Fragile by Giampiero Romano

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Fragile, Handle with Care by Giampiero Romano’

FRAGILE, HANDLE WITH CARE | GIAMPIERO ROMANO’

20 MAY - 17 SEPTEMBER 2023 
DUBAI

 

In Fragile, Handle with Care, Italian artist Giampiero Romanò combines his artistic creativity with his skills in restoration and preservation. Romanò is devoted to working with antique frames and mirrors, the source of his inspiration and from which he builds his universe but also breaks it. Romanò’s “Mirrors” could look rich and beautiful, yet they are extremely fragile, exactly like people. The artworks are also a representation of a journey to parallel temporal universes and are signs of revolution on the conventional in a bid for change. 

Romanò started working on vintage pieces perfecting his techniques for years in his workshop. His background in restoration and research of antiques contributes to the uniqueness of his artworks. He transforms the old used pieces of framed mirrors into whole new entities by looking at antiques with the eyes of an artist intervening in the past while projecting the future. 

Nevertheless, the past, present, and future find a way to co-exist in his artworks at the same time. His works combine history memories (old frames) and the present time (represented by people’s faces reflected in the mirrors), and he leaves room for the future. He suggests that mirrors embrace the reflection of their previous owners as forms of intangible records; therefore, they represent “us” or the “people.” Hence, the frames represent the ever-changing history while the mirror represents “us” with our multiple images and variable lives. “We, the human beings are the mirror, the element that should give cohesion to the frame which is our history,” he says. Romanò looks at the audience as part of the artwork, as they reflect their faces whilst exploring intently.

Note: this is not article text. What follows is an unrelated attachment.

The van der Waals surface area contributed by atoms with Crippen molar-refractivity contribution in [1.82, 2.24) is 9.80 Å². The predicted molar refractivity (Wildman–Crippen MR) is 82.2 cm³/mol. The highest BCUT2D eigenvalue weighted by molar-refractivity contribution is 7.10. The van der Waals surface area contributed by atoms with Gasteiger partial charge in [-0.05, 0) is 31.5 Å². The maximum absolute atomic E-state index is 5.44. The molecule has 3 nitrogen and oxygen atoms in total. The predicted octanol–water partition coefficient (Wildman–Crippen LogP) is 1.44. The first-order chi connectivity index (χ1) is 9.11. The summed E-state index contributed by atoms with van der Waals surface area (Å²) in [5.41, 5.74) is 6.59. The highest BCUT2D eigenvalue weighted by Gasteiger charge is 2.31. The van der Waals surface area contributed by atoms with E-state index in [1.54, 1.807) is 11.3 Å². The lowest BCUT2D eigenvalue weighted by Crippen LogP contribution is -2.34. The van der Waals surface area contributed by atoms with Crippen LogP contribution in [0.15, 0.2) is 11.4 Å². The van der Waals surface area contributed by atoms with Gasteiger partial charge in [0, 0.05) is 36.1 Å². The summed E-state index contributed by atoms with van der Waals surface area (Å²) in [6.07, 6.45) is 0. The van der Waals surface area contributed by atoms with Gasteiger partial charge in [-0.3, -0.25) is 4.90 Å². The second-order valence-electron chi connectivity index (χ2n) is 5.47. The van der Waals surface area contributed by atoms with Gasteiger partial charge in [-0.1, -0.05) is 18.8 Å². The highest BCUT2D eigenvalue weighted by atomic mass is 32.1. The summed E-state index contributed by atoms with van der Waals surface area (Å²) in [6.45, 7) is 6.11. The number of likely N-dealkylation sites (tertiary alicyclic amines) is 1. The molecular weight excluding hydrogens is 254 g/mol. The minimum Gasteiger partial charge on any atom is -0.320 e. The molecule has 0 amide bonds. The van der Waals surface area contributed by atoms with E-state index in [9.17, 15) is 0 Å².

After restoring and preserving old frames, Romanò adds his master touch to the works by fragmenting the mirrors and frames and making a fundamental change to their nature before putting them back together again. He also makes cracks in the mirrors themselves to alter the present time. By doing so, Romanò revolts against the past and the present at the same time. Yet, in this exhibition, one can find an artwork sitting on the floor, “Metamorphosis”, as if going through a melting process at present; the artist says it’s a representation of the soaring temperatures and a “shout” against global warming. Another couple of works are a combination of two halves of unalike antique frames. In “Fragile Handle with Care,” the artist leaves a part of the mirror unframed with sharp edges while he stencils the sentence that creates a clash between the concept of fragility and the hazardous sharp edges of the mirror. 

The works seem as if each has a life and character of its own, but they are all united under the artist’s attempt to break the monotony and uniformity of “the classic” history and travel through time. One can sense a motion of rebellion in the artworks that contradicts the very material of antiques. 

 

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